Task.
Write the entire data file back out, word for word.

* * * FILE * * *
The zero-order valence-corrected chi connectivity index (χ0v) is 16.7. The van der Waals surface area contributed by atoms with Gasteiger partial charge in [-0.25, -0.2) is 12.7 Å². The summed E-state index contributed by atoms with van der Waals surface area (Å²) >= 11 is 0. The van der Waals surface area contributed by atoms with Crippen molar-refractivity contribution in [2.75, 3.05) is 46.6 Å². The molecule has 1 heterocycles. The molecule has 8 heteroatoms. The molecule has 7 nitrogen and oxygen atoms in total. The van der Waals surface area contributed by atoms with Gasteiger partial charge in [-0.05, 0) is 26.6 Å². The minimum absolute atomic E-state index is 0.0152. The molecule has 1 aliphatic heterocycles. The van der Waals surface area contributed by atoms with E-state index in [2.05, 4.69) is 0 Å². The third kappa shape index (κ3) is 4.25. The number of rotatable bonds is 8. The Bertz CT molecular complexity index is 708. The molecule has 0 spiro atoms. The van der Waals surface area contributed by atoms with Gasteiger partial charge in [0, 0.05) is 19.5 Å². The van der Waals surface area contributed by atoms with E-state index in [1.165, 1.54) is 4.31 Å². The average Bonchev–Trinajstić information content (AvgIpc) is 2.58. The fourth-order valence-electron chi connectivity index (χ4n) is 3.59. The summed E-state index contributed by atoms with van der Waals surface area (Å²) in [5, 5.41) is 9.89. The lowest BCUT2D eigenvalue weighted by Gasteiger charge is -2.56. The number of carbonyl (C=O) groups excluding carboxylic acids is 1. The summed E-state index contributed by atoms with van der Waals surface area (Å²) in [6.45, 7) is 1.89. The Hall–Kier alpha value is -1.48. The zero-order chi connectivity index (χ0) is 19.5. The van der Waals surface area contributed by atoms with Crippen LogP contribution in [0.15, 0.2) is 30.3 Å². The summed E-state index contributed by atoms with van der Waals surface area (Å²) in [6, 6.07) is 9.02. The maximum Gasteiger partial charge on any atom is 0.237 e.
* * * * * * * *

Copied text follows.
The zero-order valence-corrected chi connectivity index (χ0v) is 16.7. The van der Waals surface area contributed by atoms with Gasteiger partial charge in [-0.25, -0.2) is 12.7 Å². The summed E-state index contributed by atoms with van der Waals surface area (Å²) >= 11 is 0. The van der Waals surface area contributed by atoms with Crippen molar-refractivity contribution in [2.75, 3.05) is 46.6 Å². The molecule has 1 heterocycles. The molecule has 8 heteroatoms. The molecule has 7 nitrogen and oxygen atoms in total. The van der Waals surface area contributed by atoms with Gasteiger partial charge in [-0.05, 0) is 26.6 Å². The minimum absolute atomic E-state index is 0.0152. The molecule has 1 aliphatic heterocycles. The van der Waals surface area contributed by atoms with E-state index in [2.05, 4.69) is 0 Å². The third kappa shape index (κ3) is 4.25. The number of rotatable bonds is 8. The Bertz CT molecular complexity index is 708. The molecule has 0 spiro atoms. The van der Waals surface area contributed by atoms with Gasteiger partial charge in [0, 0.05) is 19.5 Å². The van der Waals surface area contributed by atoms with E-state index in [1.165, 1.54) is 4.31 Å². The average Bonchev–Trinajstić information content (AvgIpc) is 2.58. The fourth-order valence-electron chi connectivity index (χ4n) is 3.59. The summed E-state index contributed by atoms with van der Waals surface area (Å²) in [5, 5.41) is 9.89. The lowest BCUT2D eigenvalue weighted by Gasteiger charge is -2.56. The number of carbonyl (C=O) groups excluding carboxylic acids is 1. The summed E-state index contributed by atoms with van der Waals surface area (Å²) in [6.45, 7) is 1.89. The Hall–Kier alpha value is -1.48. The zero-order chi connectivity index (χ0) is 19.5. The van der Waals surface area contributed by atoms with Crippen LogP contribution in [0.15, 0.2) is 30.3 Å². The summed E-state index contributed by atoms with van der Waals surface area (Å²) in [6, 6.07) is 9.02. The maximum Gasteiger partial charge on any atom is 0.237 e.